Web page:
• “It’s called defense defecation,” said Jennah Tucker, a marine biologist working on a charter boat who witnessed the incident.

Poop circle:

According to Tucker, the sperm whales huddled in a tight circle with their heads toward the center as the orcas approached, forming what she says is a defensive mechanism called a “rosette.”

  • The sperm whales then defecated and fanned their tails in unison, shooting a “cloud of diarrhea” at the oncoming orcas.

  • “It was like the orcas said, ‘No, not worth our time, everyone move out,’” said Tucker.

Rare attempt:

There have only been a few documented cases of orca attacks on sperm whales around the world, largely due to the sheer size difference between the two species.

  • “Sperm whales are considered an apex predator, and, historically, it was thought that they were pretty much immune to killer whale attacks,” said Tucker. “It's actually pretty adventurous for orcas to try to take on sperm whales. They're punching above their weight.”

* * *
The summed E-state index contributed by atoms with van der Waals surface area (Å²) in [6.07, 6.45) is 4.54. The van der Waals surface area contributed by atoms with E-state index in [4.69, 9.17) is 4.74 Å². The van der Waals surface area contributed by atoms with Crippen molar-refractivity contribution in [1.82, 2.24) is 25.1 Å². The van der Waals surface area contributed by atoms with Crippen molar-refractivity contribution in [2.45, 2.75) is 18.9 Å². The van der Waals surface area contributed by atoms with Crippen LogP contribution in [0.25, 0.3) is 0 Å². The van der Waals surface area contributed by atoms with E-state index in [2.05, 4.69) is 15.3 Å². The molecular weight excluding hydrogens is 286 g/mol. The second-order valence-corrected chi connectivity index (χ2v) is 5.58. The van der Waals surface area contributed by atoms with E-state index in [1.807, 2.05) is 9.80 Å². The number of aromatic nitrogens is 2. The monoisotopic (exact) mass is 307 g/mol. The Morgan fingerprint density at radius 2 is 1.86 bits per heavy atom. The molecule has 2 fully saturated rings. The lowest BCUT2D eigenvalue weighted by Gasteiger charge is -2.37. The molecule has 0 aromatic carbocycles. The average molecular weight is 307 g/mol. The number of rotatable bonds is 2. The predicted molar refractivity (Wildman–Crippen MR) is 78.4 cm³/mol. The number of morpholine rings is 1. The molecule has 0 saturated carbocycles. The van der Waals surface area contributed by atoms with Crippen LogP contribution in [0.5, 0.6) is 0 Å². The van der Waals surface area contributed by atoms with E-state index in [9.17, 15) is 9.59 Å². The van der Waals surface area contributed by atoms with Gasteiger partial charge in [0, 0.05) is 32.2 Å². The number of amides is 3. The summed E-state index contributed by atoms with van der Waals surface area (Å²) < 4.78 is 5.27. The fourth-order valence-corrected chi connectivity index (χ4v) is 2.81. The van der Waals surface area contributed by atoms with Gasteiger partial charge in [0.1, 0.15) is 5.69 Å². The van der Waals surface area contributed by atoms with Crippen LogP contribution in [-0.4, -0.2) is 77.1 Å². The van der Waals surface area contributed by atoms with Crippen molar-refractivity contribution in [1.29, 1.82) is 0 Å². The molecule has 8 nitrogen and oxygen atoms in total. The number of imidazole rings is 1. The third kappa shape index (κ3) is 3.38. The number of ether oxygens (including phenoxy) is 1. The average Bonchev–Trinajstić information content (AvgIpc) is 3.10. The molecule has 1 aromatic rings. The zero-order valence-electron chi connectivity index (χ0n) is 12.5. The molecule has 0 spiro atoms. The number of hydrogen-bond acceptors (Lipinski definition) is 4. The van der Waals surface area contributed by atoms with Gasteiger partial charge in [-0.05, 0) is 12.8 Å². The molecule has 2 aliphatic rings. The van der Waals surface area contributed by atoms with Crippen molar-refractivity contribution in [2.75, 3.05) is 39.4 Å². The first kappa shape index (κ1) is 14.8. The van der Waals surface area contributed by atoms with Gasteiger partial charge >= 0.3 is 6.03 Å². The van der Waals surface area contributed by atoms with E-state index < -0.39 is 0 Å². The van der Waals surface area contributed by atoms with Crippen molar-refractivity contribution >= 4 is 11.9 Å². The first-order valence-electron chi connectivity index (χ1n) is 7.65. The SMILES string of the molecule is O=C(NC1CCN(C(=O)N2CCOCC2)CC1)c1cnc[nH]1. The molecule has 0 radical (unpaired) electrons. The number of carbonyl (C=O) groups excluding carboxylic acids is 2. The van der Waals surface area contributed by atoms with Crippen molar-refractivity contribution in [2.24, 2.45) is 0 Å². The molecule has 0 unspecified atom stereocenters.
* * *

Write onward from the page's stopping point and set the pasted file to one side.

• 10,000 - The number of personnel the government should include in a proposed U.S. Cyber Force, according to a new report by the Foundation for Defense of Democracies. The proposed independent service would be part of the Department of the Army, similar to how the Space Force sits within the Department of the Air Force.     

  • 75% - The percentage of U.S. K-12 educators who say school lesson plans should include materials specifically designed to help students understand the implications of AI, according to a new report by the AI Education Project. Around 80% of educators also say professional development for educators should include curriculum about the implications of AI.


Long Video. Learn whether Italy’s viral $1 home scheme actually worked. (14 min) 

Short Video. Here’s why the Rosetta Stone is so important. (5 min)

Fun Video. What makes IMAX films so expensive? (7 min)

Good Read. Believe it or not, Trump wouldn’t be the first candidate to campaign from a prison cell. (1,129 words; 5 min)

Neat List. In light of the Francis Scott Key Bridge collapse, here are seven of the worst bridge disasters in world history.


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Written by Ryan Wittler